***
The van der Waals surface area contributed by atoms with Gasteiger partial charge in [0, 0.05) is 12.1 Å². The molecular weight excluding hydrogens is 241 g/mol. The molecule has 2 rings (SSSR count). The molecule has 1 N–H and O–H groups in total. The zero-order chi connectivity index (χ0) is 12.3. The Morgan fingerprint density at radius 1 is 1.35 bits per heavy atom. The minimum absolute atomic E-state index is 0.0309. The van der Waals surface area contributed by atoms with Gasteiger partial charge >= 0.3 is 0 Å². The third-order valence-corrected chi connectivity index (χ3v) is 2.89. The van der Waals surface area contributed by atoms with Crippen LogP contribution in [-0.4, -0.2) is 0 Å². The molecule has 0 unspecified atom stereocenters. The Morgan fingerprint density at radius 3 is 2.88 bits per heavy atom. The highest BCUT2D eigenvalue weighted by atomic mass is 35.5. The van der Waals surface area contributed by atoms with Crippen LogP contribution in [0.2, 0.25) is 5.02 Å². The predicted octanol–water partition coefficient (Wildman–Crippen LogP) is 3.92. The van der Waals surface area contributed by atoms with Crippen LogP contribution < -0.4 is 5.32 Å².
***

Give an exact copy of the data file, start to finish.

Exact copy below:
The van der Waals surface area contributed by atoms with Gasteiger partial charge in [0, 0.05) is 12.1 Å². The molecular weight excluding hydrogens is 241 g/mol. The molecule has 2 rings (SSSR count). The molecule has 1 N–H and O–H groups in total. The zero-order chi connectivity index (χ0) is 12.3. The Morgan fingerprint density at radius 1 is 1.35 bits per heavy atom. The minimum absolute atomic E-state index is 0.0309. The van der Waals surface area contributed by atoms with Gasteiger partial charge >= 0.3 is 0 Å². The third-order valence-corrected chi connectivity index (χ3v) is 2.89. The van der Waals surface area contributed by atoms with Crippen LogP contribution in [-0.4, -0.2) is 0 Å². The molecule has 0 unspecified atom stereocenters. The Morgan fingerprint density at radius 3 is 2.88 bits per heavy atom. The highest BCUT2D eigenvalue weighted by atomic mass is 35.5. The van der Waals surface area contributed by atoms with Crippen LogP contribution in [0.2, 0.25) is 5.02 Å². The predicted octanol–water partition coefficient (Wildman–Crippen LogP) is 3.92. The van der Waals surface area contributed by atoms with Crippen LogP contribution < -0.4 is 5.32 Å².